Movies: American Assassin Review

September 18, 2017

Considering it starts off really well, American Assassin ended up being a bit of a disappointment for me.

The frantic nature of the opening scenes on the beach and main character Rapp’s vigilante mission into Libya are great, but they soon make way for what is a by-the-numbers race against time spy thriller.

Which is not to say that it turns into a bad movie, but rather than it goes from being something that could have been a bit special to a plot that we’ve all seen dozens of times before.

The characters become uninspiring, the plot hangs on the sort of twist that Terry Nation was writing for Doctor Who 55 years ago (the old ‘The only way you could know that is if you’re the villain, because I never told you’ trope) and it all ends exactly how you’d imagine it would.

Put simply, if you like that sort of thing, you’ll enjoy American Assassin, but don’t go in expecting any sort of fresh take on the genre. Like I say; it’s not that it’s bad – indeed it’s perfectly acceptable – but rather it just doesn’t live up to its early potential.

Oh, and for those of you keeping score, it ran for less than two hours and therefore didn’t overstay its welcome.

 

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Movies: It Review

September 17, 2017

Most people my age will be aware of It, the Stephen King novel-turned-TV miniseries that was responsible for scaring the shit of children in the 1990s.

But awareness is just about all many will have. I remember seeing the first few minutes of it when I was probably about 9 or 10 years old and it terrified me. But I never actually watched the rest of it at any point.

Now it’s 2017, I’m a man in my 30s and it’s been remade as a proper Hollywood movie.

So what did I think?

Well I’ll preface this by saying that I don’t find horror movies scary as an adult. Long term readers of the blog will know that. I take the view that nothing can hurt me and I don’t get spooked by sudden loud noises, Some may get a thrill from it, but I’m not one of them.

So I wasn’t scared and I didn’t expect to be.

But that doesn’t mean I can’t enjoy a good movie. And It…well it wasn’t a bad movie, but it certainly wasn’t without its flaws.

To give it the appropriate credit, the story on a general level was enjoyable, the clown was initially creepy, the setting was good and the mostly child actors did their jobs well. In many ways it was like a dark version of The Goonies or Stranger Things.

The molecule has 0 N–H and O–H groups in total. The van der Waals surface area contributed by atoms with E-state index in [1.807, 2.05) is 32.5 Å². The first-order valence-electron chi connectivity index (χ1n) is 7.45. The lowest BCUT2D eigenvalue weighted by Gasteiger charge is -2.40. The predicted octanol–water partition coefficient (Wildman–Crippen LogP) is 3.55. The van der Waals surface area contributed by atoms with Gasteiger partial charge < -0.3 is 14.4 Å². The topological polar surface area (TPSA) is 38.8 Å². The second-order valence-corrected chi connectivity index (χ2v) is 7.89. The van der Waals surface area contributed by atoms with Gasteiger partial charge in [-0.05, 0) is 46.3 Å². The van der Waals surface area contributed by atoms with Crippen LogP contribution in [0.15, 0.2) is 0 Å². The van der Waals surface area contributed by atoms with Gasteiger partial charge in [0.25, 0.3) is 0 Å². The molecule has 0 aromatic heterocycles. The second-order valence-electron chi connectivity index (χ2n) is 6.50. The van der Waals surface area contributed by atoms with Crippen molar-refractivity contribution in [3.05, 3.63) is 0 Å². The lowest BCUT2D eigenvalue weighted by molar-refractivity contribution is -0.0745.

But then there were elements that let it down.

For one thing, as someone who hasn’t read the book, I never really understood what Pennywise was. Was he real? Was he an alien? Did he really kill the children? Why were they floating in the air? Did they all come back to life when they came back down? Where did he come from? Absolutely none of this was explained.

Then certain parts – like the stuff with the school bully or the back stories of most of the kids – never went anywhere.

But perhaps most frustrating was that to spin the movie out for as long as it was – and again, it was another movie that went on for too long – Pennywise appeared so many times without claiming any sort of victim that he ended up looking proverbially toothless. And that was compounded by this fearsome creature eventually being beaten up and vanquished by a group of young teenagers.

Not exactly fearsome…

Overall, I did enjoy it enough to consider it a good use of a Saturday evening, but came away frustrated that it wasn’t as good as it could have been.

Oh, and apparently we’re getting a sequel. Great…cos Hollywood doesn’t have enough of them.

I’d rather they remade The Langoliers.


Movies: Death Note Review (or “A Fun Movie When There’s Nothing Else On”)

September 11, 2017

A random pick on NetFlix this evening led us to watching Death Note, an original movie – based on a Japanese manga series of the same name – from the streaming company about a schoolboy given possession of a notebook where all he has to do is write down someone’s name and they die.